|A pretty face (Alicia Vikander as Ava) is only part of the story in "Ex Machina."|
If you've been overwhelmed by the publicity and rumors surrounding "Avengers: Age of Ultron," "Mad Max: Fury Road," "Star Wars: The Force Awakens," "Terminator: Genisys," "Tomorrowland," "Fantastic Four," "Ant-Man" and a certain superhero movie that doesn't come out for nearly another year (we're looking at you, Clark Kent and Bruce Wayne), you may have missed the artistic and critical success that is "Ex Machina."
No, the future of all humanity is not at risk (not yet, anyway).
No, you're not going to witness spandex-clad heroes battling armies of high-tech warriors (although artificial intelligence is the centerpiece of the plot).
Instead, "Ex Machinia" is smartly written, well-acted and edgy. In other words, it's an actual Movie rather than an Event.
And it pays off in every way.
The plot is pretty straightforward, at least at first. A young and innocent programmer (Caleb Smith, portrayed by Domhnall Gleeson) at a computer behemoth (imagine Google and Facebook having a baby) wins a contest to assist his reclusive boss (Nathan Bateman, played by Oscar Isaac) on a secret project. Bateman has created an artificial intelligence named Ava (Alicia Vikander). He needs Smith to help him conduct a Turing test to determine whether Ava can pass as human. The first conversations between Nathan and Ava are fascinating, but they soon take a troubling turn.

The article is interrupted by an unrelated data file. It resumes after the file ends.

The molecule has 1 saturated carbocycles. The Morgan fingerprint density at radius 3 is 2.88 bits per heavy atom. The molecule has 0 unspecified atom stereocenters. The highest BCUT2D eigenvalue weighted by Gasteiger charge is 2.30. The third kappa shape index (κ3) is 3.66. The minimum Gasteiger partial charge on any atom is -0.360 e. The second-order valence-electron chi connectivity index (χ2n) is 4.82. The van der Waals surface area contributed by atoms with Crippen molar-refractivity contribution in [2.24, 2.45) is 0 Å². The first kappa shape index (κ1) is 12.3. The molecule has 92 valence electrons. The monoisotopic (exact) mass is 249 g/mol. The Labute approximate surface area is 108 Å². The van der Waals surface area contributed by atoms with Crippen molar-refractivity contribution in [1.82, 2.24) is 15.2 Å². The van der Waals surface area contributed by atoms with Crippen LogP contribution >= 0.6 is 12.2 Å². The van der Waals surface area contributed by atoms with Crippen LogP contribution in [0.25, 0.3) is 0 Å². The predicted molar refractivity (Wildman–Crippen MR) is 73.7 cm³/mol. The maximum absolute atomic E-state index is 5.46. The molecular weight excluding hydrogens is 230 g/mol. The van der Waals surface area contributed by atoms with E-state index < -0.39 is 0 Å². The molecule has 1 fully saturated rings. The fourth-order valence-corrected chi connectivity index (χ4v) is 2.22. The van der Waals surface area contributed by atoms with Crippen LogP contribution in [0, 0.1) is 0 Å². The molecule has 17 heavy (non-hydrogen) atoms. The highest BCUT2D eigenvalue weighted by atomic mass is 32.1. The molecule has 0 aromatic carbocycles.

(Minor spoilers: "innocent" in the previous paragraph actually means "not so innocent," "reclusive" means "crazy" and Ava - android or not - is hot.)
One of the things that makes "Ex Machina" such a fascinating study in human/android terms is that, for all practical purposes, the film has just four characters. You've already met three. The fourth is Kyoko (Sonoyo Mizuno), Bateman's Japanese assistant who speaks no English to prevent her from stealing any industrial secrets,
(Minor spoiler: If you cannot guess Kyoko's own secret, you are dismissed. Never come back here again.)
Who's in charge in this classic sci fi plot of man v. man v. she-machine? Bateman, wonderfully eccentric, would like to think he is in total control. Both he and the audience soon learn, however, that there is more than meets the eye (or hidden camera) to Caleb. And Ava? She's full of surprises. Don't dismiss Kyoko, either.
"Ex Machina" is a stylish, polished thriller that happens to be sci fi.